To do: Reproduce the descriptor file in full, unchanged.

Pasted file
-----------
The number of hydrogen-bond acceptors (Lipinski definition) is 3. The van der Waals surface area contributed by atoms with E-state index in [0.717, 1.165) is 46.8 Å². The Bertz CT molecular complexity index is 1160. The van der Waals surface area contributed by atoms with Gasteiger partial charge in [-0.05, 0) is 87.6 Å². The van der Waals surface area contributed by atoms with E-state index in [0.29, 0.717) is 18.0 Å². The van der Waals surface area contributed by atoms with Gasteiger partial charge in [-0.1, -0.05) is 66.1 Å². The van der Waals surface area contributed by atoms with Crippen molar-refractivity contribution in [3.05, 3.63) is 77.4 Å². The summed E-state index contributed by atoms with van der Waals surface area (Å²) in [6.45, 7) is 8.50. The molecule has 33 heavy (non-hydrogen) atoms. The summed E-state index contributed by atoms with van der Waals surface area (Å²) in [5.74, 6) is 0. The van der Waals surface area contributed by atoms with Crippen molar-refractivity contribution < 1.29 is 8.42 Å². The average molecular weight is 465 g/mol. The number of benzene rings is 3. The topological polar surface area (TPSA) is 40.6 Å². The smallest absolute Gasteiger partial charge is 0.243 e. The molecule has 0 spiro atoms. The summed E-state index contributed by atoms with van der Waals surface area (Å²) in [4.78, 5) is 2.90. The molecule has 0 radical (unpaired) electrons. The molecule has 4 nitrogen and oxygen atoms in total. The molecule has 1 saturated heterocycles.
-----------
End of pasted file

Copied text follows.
The number of hydrogen-bond acceptors (Lipinski definition) is 3. The van der Waals surface area contributed by atoms with E-state index in [0.717, 1.165) is 46.8 Å². The Bertz CT molecular complexity index is 1160. The van der Waals surface area contributed by atoms with Gasteiger partial charge in [-0.05, 0) is 87.6 Å². The van der Waals surface area contributed by atoms with E-state index in [0.29, 0.717) is 18.0 Å². The van der Waals surface area contributed by atoms with Gasteiger partial charge in [-0.1, -0.05) is 66.1 Å². The van der Waals surface area contributed by atoms with Crippen molar-refractivity contribution in [3.05, 3.63) is 77.4 Å². The summed E-state index contributed by atoms with van der Waals surface area (Å²) in [6.45, 7) is 8.50. The molecule has 33 heavy (non-hydrogen) atoms. The summed E-state index contributed by atoms with van der Waals surface area (Å²) in [5.74, 6) is 0. The van der Waals surface area contributed by atoms with Crippen molar-refractivity contribution < 1.29 is 8.42 Å². The average molecular weight is 465 g/mol. The number of benzene rings is 3. The topological polar surface area (TPSA) is 40.6 Å². The smallest absolute Gasteiger partial charge is 0.243 e. The molecule has 0 spiro atoms. The summed E-state index contributed by atoms with van der Waals surface area (Å²) in [4.78, 5) is 2.90. The molecule has 0 radical (unpaired) electrons. The molecule has 4 nitrogen and oxygen atoms in total. The molecule has 1 saturated heterocycles.